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&& .SHORT TERM /6 AM WEDNESDAY MORNING THROUGH WEDNESDAY NIGHT/... West winds combined with warm air loft will allow the downslope to warm the area quite nicely for Oct 19, with highs in the 70s outside the mountains, and in the mid to upper 60s there. Could see a run at 80 in the Merrimack valley. Any morning clouds in the mountains will dissipate by midday with mainly sunny skies everywhere. Should be enough flow persisting into the night to prevent full rad cooling, so lows will still be above normal, in the upper 30s N to mid to upper 40s in the south, but definitely cooler than previous nights. Look for mid to high clouds to begin to roll in from the west after midnight. && .LONG TERM /THURSDAY THROUGH TUESDAY/... High pressure moving into the Canadian Maritimes and low pressure developing over the Ohio Valley will begin an onshore easterly flow over much of New England on Thursday while high level cloud cover moves in from the southwest in advance of an approaching upper level trough. Models are in better agreement than they were at this time yesterday on the way this trough and its relevant surface features will evolve, with the surface low tracking through northern New England before merging forces with a weak tropical low racing northward off the East coast. The resulting low will then pull northward into the Gulf of Saint Lawrence while a sharp upper level trough lingers in its wake over New England through the weekend and into next week. On Thursday, expect cooler conditions with increasing clouds and an onshore wind developing. This should keep temperatures in the 50s for most of the area, with rain showers beginning in the afternoon especially in the north and west. A warm front tries to lift north across the area Thursday night into Friday, though the flow will still be onshore for most of the region, holding temperatures in the 60s with abundant cloud cover. By this time, the onshore flow could even lead to areas of drizzle developing near the coast while the more persistent rain lifts north into Canada. On Friday, low pressure moving into northern New England from the west joins forces with low pressure moving north off the East coast, spreading rain through the region. With the tropical connection here, it is possible that some of the rain could be heavy though flooding is unlikely. Low pressure moves into northeast Maine by Saturday morning, with the more persistent rain moving east with it and a cold front sweeping in beneath it. Should see colder temperatures beginning on Saturday as cold air gets drawn in behind the system. Could see some lingering showers mainly in the mountains, which may eventually transition to snow showers as the cold continues to pour in Saturday evening. Upper level trough is slow to depart, keeping New England in a cold northwesterly flow. This will keep daytime highs in the 40s and low 50s. Nighttime lows will be in the 20s and 30s, though persistent northwest winds may prevent ideal radiational cooling conditions until the surface high arrives midweek. && .AVIATION /03Z WEDNESDAY THROUGH SUNDAY/... Short Term...Expecting improvement at terminals, to at least MVFR later tonight as southerly winds begin to pick up and break the inversion. Until then we expect dense fog. Could see the valley locations go down briefly to IFR toward daybreak. All terminals will see VFR shortly after sunrise on Wed, which will persist through Wed night. Long Term...Expect increasing clouds Thursday, primarily from the top down. Conditions may become MVFR to IFR Thursday night as onshore flow persists in bringing in low level moisture. More substantial rainfall is possible on Friday and Friday night as low pressure moves through the area, likely keeping conditions IFR or worse for most of the time. A cold front pushes east through the area Friday night into Saturday morning, helping to clear out some of the clouds and potentially bring VFR conditions again south of the mountains. North of the mountains, lower clouds and rain/snow showers may persist through the weekend. && .MARINE... Short Term...Expecting a surge SW winds ahead of a cold front this evening, and SCA will remain up for gusts of 25-30 kts, which will diminish towards daybreak. No SCA conditions expected Wed and Wed night. Long Term...East to southeasterly flow ahead of low pressure moving through northern New England should stay near or below advisory levels, but the onshore nature of the wind will allow wave heights to build to over 5 FT. A cold front pushes east across the waters early Saturday morning, with a west to northwesterly flow behind it which will likely gust above 25 KT at times. && .TIDES/COASTAL FLOODING... && .GYX WATCHES/WARNINGS/ADVISORIES...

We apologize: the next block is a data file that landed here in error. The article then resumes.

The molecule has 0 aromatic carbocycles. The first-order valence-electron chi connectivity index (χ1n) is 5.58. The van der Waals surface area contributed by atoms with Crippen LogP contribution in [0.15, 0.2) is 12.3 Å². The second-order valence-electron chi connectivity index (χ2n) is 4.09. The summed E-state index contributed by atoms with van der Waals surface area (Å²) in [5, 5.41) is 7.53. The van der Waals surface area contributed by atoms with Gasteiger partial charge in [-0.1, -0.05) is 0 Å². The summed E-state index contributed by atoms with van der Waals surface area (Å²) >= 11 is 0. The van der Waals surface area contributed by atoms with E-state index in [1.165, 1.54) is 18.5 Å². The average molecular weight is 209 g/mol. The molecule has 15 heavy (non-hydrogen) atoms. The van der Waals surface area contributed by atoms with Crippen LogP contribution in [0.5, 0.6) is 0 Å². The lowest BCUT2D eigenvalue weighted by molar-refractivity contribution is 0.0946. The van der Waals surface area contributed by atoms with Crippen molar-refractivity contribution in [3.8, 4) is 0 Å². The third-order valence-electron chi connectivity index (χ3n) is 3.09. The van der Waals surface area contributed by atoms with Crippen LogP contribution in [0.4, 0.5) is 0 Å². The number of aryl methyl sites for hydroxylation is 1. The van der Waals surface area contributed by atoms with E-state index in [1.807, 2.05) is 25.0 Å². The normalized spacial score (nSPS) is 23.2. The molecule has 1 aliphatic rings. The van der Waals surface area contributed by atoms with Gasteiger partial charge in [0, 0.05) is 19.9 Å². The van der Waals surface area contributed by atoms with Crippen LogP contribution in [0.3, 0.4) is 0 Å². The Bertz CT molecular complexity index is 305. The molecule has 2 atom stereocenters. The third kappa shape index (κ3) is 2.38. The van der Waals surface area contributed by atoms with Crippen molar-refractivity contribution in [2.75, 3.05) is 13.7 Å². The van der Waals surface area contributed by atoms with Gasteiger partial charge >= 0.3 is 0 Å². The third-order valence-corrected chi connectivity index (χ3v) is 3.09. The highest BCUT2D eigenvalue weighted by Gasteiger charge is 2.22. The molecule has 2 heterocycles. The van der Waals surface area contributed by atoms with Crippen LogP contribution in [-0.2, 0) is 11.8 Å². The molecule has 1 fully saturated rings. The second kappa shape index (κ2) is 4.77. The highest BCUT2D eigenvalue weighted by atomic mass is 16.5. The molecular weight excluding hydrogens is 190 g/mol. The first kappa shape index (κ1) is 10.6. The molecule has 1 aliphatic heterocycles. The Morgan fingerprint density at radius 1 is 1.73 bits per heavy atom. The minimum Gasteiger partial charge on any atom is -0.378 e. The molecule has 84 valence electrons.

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ME...Dense Fog Advisory until 1 AM EDT Wednesday for MEZ018-023. NH...Dense Fog Advisory until 1 AM EDT Wednesday for NHZ008-010. MARINE...Small Craft Advisory until 8 AM EDT Wednesday for ANZ150>152- 154.